Updated: Apr 13, 2021
San Francisco is expecting its vaccine allocations to drop by 33% to 35% in the month of April due to a steep decline in Johnson & Johnson doses
A Johnson & Johnson manufacturer, Emergent Biosolutions, had to toss out 15 million vaccines due to an error. Additionally, public health officials are pausing the single-dose vaccine due to a reported side effect
California is expecting its federal vaccine allocations to fall to 1.9 million the week of April 18, compared to 2.4 million last week, and is directing providers to prioritize second doses
Vaccine eligibility opened up to anyone aged 16 and over this week, which, combined with the drop in supply, could cause a near-term crunch in appointments for first doses
An error by manufacturers of the Johnson & Johnson vaccine is triggering a temporary dip in vaccinations across local jurisdictions nationwide, including in San Francisco. And as of Tuesday, local health providers were pausing the use of the single-dose vaccine in light of an "extremely rare" side effect.
Last week, California warned that vaccine allocations by the federal government will fall substantially for the next two weeks, from 2.4 million total doses during the week of April 4 to 2 million this week. For the week of April 18, California is expecting 1.9 total million doses.
Allocations to San Francisco are expected to drop commensurately, potentially impacting the availability of appointments in April.
The reason is a steep drop in Johnson & Johnson allocations, which will plunge more than 90% in California from about 580,000 last week to just 22,000 next week. The drugmaker had to discard 15 million doses of the single-dose vaccine due to "human error" at an Emergent BioSolutions plant in Baltimore, which manufactures the doses. Employees at the plant accidentally mixed ingredients found in the Johnson & Johnson and AstraZeneca vaccines, the New York Times reported. Additionally, federal health officials advised jurisdictions on Tuesday to pause use of Johnson & Johnson vaccines until a rare reported side effect, blood clotting, is further investigated.
San Francisco's COVID Command Center said that it has administered about 33,000 Johnson & Johnson vaccines to date with no known cases of blood clotting, but is pausing their use "out of an abundance of caution." It was only allocated
San Francisco county is expecting its vaccine allocations to dip by between 33% and 35% for the month of April, largely due to the absence of new Johnson & Johnson doses. The federal government is also boosting direct allocations to pharmacies, which aren't included in the state or county weekly allocation figures.
"As the City only received 500 doses of Johnson & Johnson (out of 10,000 doses total) this week, this pause will not have a significant impact on this week’s vaccination efforts," said San Francisco's COVID Command Center in an email.
"However, the state indicated that the vaccine supply for all three vaccines would increase by the end of the month," said San Francisco's COVID Command Center on Monday.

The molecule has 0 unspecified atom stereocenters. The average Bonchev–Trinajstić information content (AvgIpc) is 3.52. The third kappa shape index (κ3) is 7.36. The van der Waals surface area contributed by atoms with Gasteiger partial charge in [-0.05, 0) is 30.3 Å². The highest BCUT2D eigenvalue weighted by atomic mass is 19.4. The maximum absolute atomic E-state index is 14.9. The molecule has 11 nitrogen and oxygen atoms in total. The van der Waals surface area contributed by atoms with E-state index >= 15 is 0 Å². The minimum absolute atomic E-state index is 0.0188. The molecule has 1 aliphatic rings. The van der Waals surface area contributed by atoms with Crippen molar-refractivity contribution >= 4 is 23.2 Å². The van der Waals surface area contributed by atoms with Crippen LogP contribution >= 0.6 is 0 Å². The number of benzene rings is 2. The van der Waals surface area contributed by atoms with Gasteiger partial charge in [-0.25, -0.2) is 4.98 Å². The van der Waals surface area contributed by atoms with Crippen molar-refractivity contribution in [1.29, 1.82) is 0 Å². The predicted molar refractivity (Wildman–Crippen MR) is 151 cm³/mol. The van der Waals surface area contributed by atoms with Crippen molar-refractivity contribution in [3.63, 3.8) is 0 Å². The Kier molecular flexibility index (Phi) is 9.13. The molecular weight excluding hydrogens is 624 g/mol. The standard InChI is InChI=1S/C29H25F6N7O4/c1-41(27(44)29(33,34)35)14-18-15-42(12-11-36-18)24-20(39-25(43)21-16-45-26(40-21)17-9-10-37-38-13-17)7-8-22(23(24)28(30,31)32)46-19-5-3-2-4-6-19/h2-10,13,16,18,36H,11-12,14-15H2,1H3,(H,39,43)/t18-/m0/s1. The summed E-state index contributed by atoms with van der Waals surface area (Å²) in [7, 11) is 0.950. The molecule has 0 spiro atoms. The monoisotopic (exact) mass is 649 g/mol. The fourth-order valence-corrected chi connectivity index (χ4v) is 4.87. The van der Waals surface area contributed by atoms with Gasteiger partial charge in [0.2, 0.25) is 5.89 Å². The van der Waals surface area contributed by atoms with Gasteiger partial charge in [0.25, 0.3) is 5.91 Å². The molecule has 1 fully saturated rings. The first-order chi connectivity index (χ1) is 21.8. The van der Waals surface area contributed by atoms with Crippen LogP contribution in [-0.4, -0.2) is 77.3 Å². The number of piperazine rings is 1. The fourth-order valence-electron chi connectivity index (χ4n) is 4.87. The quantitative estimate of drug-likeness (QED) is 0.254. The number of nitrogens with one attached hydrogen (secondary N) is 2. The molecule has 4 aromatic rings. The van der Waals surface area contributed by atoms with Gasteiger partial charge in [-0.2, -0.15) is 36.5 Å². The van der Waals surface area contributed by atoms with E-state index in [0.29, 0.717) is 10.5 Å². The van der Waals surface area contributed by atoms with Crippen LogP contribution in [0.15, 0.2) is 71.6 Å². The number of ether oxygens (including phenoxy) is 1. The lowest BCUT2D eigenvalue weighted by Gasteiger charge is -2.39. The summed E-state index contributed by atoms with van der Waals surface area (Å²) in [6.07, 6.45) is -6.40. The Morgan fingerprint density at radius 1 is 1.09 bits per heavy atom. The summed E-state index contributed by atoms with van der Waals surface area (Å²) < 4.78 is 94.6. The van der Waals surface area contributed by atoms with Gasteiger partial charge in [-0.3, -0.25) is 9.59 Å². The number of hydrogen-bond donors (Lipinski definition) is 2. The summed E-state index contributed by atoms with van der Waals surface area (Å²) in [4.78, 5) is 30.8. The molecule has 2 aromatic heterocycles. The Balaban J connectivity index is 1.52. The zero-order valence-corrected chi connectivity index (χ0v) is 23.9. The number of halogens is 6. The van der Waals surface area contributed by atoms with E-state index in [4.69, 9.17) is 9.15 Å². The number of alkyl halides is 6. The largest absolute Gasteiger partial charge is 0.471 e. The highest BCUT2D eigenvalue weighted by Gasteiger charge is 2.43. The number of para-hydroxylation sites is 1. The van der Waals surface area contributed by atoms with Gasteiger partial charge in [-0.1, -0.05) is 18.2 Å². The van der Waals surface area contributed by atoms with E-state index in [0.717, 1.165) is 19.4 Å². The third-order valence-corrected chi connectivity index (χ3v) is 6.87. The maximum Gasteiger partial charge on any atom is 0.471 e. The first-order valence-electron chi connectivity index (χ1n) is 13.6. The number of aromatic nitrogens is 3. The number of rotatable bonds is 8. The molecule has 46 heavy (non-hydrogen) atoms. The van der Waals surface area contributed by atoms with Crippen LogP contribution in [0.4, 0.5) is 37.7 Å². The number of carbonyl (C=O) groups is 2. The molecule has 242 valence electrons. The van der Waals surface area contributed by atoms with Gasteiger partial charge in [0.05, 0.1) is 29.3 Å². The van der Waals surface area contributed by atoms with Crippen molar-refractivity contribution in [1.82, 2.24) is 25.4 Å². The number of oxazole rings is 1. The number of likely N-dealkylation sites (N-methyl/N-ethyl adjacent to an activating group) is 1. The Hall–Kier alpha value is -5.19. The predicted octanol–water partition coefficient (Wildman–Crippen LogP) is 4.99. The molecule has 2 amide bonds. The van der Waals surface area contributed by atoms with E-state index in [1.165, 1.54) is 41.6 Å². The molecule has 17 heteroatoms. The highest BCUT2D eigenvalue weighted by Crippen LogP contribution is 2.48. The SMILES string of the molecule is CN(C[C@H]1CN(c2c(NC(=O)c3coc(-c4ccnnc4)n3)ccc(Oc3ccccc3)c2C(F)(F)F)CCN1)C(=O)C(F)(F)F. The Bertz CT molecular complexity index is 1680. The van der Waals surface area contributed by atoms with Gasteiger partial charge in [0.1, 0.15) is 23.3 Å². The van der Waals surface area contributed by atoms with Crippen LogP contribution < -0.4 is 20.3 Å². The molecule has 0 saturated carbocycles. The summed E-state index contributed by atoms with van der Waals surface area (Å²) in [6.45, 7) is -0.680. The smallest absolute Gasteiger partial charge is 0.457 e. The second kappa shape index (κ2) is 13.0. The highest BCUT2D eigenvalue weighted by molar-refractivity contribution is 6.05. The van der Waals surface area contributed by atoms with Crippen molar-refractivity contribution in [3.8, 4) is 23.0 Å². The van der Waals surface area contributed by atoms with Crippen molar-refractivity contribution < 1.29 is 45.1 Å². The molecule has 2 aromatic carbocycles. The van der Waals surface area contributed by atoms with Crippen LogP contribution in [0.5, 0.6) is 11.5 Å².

The City expects supply of all three available vaccines to increase by the end of the month. But in the near term, the supply crunch could result in an appointment crunch for first doses.
On Tuesday, San Francisco opened up vaccine eligibility to anyone over the age of 16, two days earlier than planned. However, the state is directing local providers to prioritize second doses during the near-term supply shortage.
San Francisco's Department of Public Health, which is administering doses through a handful of community clinics and other City-run facilities, is expecting 10,000 doses this week, down from around 16,000 doses last week according to county allocation data. Allocations to other providers, such as Kaiser, Dignity Health and University of California, are also due to drop.
San Francisco hasn't yet received specific allocation numbers for next week, and neither the county nor the state of California can provide a specific projection yet on when allocations will return to the levels attained prior to the Johnson & Johnson snafu.
Total daily doses administered in San Francisco, among all providers except pharmacies, Veterans Affairs and One Medical, peaked at more than 14,700 on April 7 but has since dropped off. About 5,600 doses were administered in San Francisco on April 11, a decline compared to 9,800 the prior Sunday. Saturdays and Sundays are the lowest-volume vaccination days.
As of Monday, 57% of San Francisco residents over the age of 16 had received at least one doze, along with 83% of residents over 65.
Provided that COVID hospitalizations remain low, and vaccines supply is sufficient to meet demand, California plans to lift COVID restrictions and ditch its color-coded risk assignment system by June 15.
San Francisco is currently in the orange tier, indicating "moderate" spread of COVID. Despite earlier indications that it could qualify for the yellow tier this week, San Francisco will remain in the orange tier due to a slight uptick in new cases in recent days.
San Francisco's averaging 38 new COVID cases per day at the beginning of April, compared to 30 cases yer day in mid-March.